Security efforts provided during the 2010 Olympic Winter Games came in just under $1 billion for an event that logged only 876 mostly trivial incidents in the RCMP's emergency management software database, according to a summary obtained by The Canadian Press through the Freedom of Information Act.
Whether that can be attributed to appropriate, preventative security measures taken leading up to and during the Winter Games or to a lack of interest by terrorist organizations in attacking a Canadian-held mega-event will likely remain unknown.
The $900 million security budget for the Games soaked up a majority of the federal government's overall $1.25 billion allocated for the event, with the RCMP's portion taking up around $523 million - $35 million less than their $558 million budget.
The numbers were significantly higher than the original $175 million security budget for the Games. Critics maintain the final numbers show a gross misuse of public money for an event whose security threats didn't warrant the extra spending.
The integrated efforts between all levels of government put approximately 16,000 security personnel on the ground between Vancouver and Pemberton. Included in the joint effort were forces from the Vancouver 2010 Integrated Security Unit, specialist police units, integrated national security enforcement teams, the Canadian Armed Forces, the North American Aerospace Defense Command (NORAD), the Olympic Shiprider Pilot, Perimeter Intrusion Protection Services (PIPS) and private security.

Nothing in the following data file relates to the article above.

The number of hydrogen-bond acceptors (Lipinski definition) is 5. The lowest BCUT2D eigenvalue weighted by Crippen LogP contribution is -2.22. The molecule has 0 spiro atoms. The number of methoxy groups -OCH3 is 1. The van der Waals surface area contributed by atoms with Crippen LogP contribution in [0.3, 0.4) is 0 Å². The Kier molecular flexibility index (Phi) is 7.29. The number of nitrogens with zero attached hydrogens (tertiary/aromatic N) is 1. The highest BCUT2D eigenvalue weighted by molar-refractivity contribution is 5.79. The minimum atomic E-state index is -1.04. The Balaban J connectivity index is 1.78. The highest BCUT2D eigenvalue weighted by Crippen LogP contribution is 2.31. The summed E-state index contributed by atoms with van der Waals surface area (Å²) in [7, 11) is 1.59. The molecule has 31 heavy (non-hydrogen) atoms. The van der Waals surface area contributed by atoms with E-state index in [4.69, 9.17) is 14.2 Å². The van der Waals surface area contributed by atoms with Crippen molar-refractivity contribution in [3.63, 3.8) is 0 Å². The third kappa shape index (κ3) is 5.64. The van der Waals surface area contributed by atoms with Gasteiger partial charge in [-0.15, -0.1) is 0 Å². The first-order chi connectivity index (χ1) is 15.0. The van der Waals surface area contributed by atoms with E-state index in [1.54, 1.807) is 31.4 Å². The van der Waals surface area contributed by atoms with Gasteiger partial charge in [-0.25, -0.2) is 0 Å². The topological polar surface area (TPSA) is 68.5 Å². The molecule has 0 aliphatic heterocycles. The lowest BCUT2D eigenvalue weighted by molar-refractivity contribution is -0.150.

More than 500 military personnel set up shop in Whistler's backcountry alone, joining forces with the RCMP to monitor the areas around the athletes' village and Whistler Olympic Park. Back in January, Pique reporter Jesse Fereras was given a tour of the compound, but when he queried army leaders about what they were protecting against, he hit a brick wall. RCMP Staff Sergeant Andre Labrecque response to Ferreras was that it was a sensitive subject, everything's being monitored and he'll "have to leave it at that."
Included in the equipment for that one security group was a Persistent Surveillance Aerostat - a floating apparatus equipped with a suite of cameras mounted to a helium-filled balloon. Its purpose was to monitor backcountry paths leading to the athletes' village.
The presence of scuba divers in the waters between Vancouver and Squamish, along with Aurora aircrafts, maritime helicopters and Griffon helicopters for land surveillance helped eat up more of the budget. Airborne Warning and Control System (AWACS) airplanes assisted Canadian F-18 aircraft and NORAD with aerospace surveillance.
The intrusion-detection equipment and electronic perimeter security systems monitored by the ISU were supplied and maintained under a $30.5-million contract with Honeywell Canada.
For all the money spent the question remains: was the threat ever real, and if so, what was it?